Marc Jacobs RTW Fall 2013

This was perhaps the most overtly glamorous collection Jacobs has ever done, rendered with a moody gentility that transported it far beyond the banal.

“How can you use this in your work?” said Shrink to Patient. “This” being the wistfulness the latter has felt since Hurricane Sandy forced him from his home, to which he has yet to return. The answer came through Thursday night. “There was just something about comfort and familiarity,” Marc Jacobs said during a preview of his fall collection that morning. “It’s very simple, very straightforward, beautiful and nice…glamorous, but [with] a kind of sadness and melancholy. There’s a romance to it.”

In fact, this was perhaps the most overtly glamorous collection Jacobs has ever done, rendered with a moody gentility that transported it far beyond the banal, his invocation of “familiarity” notwithstanding. With forces of nature on his mind, he commissioned a Stefan Beckman set inspired by Olafur Eliasson’s “The Weather Project” at the Tate, a huge hot sun that shone intensely on the models, their off-beat melancholy mein made more so by choppy shag wigs by the brilliant Guido and their slow, ethereal gait as they made two trips around the circular poured concrete floor, first under the sun’s disorienting low-frequency light that removed all color, allowing the audience to see everything only in blacks, grays and an otherworldly sepia. This trip revealed lean, spare shapes steeped in classics — mannish coats, racy briefs, Aran sweaters and Fair Isles and items derived from sleepwear: robe coats and pajamas. “There’s been a lot of flus and viruses; I’ve been coming to work in pajamas and sweatpants,” Jacobs said. “I haven’t put on proper pants all season.” There was also plenty of shine that broke through the sun shenanigans.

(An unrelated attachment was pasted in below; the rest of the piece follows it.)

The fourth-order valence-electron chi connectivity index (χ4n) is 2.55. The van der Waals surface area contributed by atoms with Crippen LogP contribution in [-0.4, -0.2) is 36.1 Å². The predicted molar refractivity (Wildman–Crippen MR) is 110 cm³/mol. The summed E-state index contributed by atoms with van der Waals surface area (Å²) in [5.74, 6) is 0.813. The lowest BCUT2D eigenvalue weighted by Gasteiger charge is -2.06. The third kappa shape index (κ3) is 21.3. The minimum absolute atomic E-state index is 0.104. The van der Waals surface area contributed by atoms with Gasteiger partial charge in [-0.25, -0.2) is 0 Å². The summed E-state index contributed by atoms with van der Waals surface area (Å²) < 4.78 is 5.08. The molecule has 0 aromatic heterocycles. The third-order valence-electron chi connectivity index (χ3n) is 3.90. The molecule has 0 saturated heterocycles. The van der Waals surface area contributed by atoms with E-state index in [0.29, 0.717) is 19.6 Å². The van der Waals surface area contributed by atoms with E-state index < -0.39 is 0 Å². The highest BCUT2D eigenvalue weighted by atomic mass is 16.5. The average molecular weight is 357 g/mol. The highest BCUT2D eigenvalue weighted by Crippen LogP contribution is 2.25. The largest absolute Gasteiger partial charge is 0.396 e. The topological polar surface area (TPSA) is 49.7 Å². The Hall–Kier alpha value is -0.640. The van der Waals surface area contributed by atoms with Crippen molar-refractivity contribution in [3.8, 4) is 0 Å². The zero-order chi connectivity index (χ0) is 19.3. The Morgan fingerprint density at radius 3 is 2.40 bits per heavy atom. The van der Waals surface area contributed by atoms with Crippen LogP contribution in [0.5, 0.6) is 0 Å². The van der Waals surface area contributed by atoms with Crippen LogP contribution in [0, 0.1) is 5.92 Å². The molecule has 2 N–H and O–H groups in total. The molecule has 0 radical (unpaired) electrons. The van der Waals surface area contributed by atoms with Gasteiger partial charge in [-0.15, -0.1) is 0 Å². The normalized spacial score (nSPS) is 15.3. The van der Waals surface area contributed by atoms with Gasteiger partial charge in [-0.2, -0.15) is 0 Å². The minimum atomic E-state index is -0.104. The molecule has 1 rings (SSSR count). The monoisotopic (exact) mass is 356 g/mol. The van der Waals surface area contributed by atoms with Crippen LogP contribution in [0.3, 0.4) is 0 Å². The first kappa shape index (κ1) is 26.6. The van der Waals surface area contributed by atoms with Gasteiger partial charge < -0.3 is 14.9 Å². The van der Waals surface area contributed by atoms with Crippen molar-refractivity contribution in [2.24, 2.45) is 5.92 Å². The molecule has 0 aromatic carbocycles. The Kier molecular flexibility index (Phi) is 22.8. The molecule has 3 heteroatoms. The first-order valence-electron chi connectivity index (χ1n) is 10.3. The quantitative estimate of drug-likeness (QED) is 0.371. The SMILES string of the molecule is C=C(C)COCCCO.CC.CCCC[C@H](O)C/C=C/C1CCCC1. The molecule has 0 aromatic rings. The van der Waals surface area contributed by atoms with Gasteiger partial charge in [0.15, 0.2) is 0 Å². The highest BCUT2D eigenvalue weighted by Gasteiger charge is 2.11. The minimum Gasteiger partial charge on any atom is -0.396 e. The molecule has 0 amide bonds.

The light then changed to something resembling normal, revealing a gorgeous palette of neutrals and soft colors — dusty pinks and blues, deep, rich burgundys and greens. An artful simplicity reigned, starting with the fabrics; no bonded this nor techno that. Rather, Jacobs opted for traditional materials of the most luxe sort: double-faced cashmeres and alpacas; refined silks ample fur — beaver, fox, mink. By day there were chic skirt looks and fabulous coats including a gray clutch and a robe silhouette that was stellar twice — in blue alpaca and pink cashmere. As for the shine, it came via an embroidered fishnet motif on pajama looks scaled down to sensual proportions, and fox-collared tulle jackets covered in big, loose, light-as-air paillettes, some oversequined gowns, their lanky lines perfect for — drumroll, please — the red carpet.

As just about everyone knows, this show was delayed not in the old-school, hour-or-two manner, but from Monday night to Thursday, due to delivery issues. Some people weren’t happy, and understandably so. Yet those who were able to change plans — and the room was packed — surely went away happy, having taken in a stellar show. Definitely worth the wait.

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